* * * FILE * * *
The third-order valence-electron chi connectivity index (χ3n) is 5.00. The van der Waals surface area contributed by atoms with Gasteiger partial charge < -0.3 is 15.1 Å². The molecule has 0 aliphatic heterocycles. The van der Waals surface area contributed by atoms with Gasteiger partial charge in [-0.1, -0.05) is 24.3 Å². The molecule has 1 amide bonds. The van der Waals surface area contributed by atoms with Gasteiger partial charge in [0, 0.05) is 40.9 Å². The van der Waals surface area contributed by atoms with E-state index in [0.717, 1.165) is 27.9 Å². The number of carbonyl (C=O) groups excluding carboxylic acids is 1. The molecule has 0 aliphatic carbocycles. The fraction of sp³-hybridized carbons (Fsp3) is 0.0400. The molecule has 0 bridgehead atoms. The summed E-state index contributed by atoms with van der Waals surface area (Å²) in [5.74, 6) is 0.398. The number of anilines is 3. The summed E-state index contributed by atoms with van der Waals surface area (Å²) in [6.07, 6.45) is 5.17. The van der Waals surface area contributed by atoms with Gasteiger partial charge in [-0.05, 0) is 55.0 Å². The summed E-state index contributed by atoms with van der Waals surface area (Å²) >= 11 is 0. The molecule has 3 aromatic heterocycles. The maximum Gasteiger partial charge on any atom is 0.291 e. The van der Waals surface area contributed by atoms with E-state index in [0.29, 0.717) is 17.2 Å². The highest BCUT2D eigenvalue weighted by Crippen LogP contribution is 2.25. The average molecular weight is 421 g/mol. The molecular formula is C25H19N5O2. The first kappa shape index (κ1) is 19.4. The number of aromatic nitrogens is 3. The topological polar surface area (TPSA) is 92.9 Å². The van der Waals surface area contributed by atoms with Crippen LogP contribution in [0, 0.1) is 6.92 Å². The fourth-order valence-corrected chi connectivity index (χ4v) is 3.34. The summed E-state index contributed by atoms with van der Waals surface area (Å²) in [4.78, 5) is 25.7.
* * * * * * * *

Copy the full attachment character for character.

The third-order valence-electron chi connectivity index (χ3n) is 5.00. The van der Waals surface area contributed by atoms with Gasteiger partial charge < -0.3 is 15.1 Å². The molecule has 0 aliphatic heterocycles. The van der Waals surface area contributed by atoms with Gasteiger partial charge in [-0.1, -0.05) is 24.3 Å². The molecule has 1 amide bonds. The van der Waals surface area contributed by atoms with Gasteiger partial charge in [0, 0.05) is 40.9 Å². The van der Waals surface area contributed by atoms with E-state index in [0.717, 1.165) is 27.9 Å². The number of carbonyl (C=O) groups excluding carboxylic acids is 1. The molecule has 0 aliphatic carbocycles. The fraction of sp³-hybridized carbons (Fsp3) is 0.0400. The molecule has 0 bridgehead atoms. The summed E-state index contributed by atoms with van der Waals surface area (Å²) in [5.74, 6) is 0.398. The number of anilines is 3. The summed E-state index contributed by atoms with van der Waals surface area (Å²) in [6.07, 6.45) is 5.17. The van der Waals surface area contributed by atoms with Gasteiger partial charge in [-0.05, 0) is 55.0 Å². The summed E-state index contributed by atoms with van der Waals surface area (Å²) >= 11 is 0. The molecule has 3 aromatic heterocycles. The maximum Gasteiger partial charge on any atom is 0.291 e. The van der Waals surface area contributed by atoms with E-state index in [0.29, 0.717) is 17.2 Å². The highest BCUT2D eigenvalue weighted by Crippen LogP contribution is 2.25. The average molecular weight is 421 g/mol. The molecular formula is C25H19N5O2. The first kappa shape index (κ1) is 19.4. The number of aromatic nitrogens is 3. The topological polar surface area (TPSA) is 92.9 Å². The van der Waals surface area contributed by atoms with Crippen LogP contribution in [0, 0.1) is 6.92 Å². The fourth-order valence-corrected chi connectivity index (χ4v) is 3.34. The summed E-state index contributed by atoms with van der Waals surface area (Å²) in [4.78, 5) is 25.7.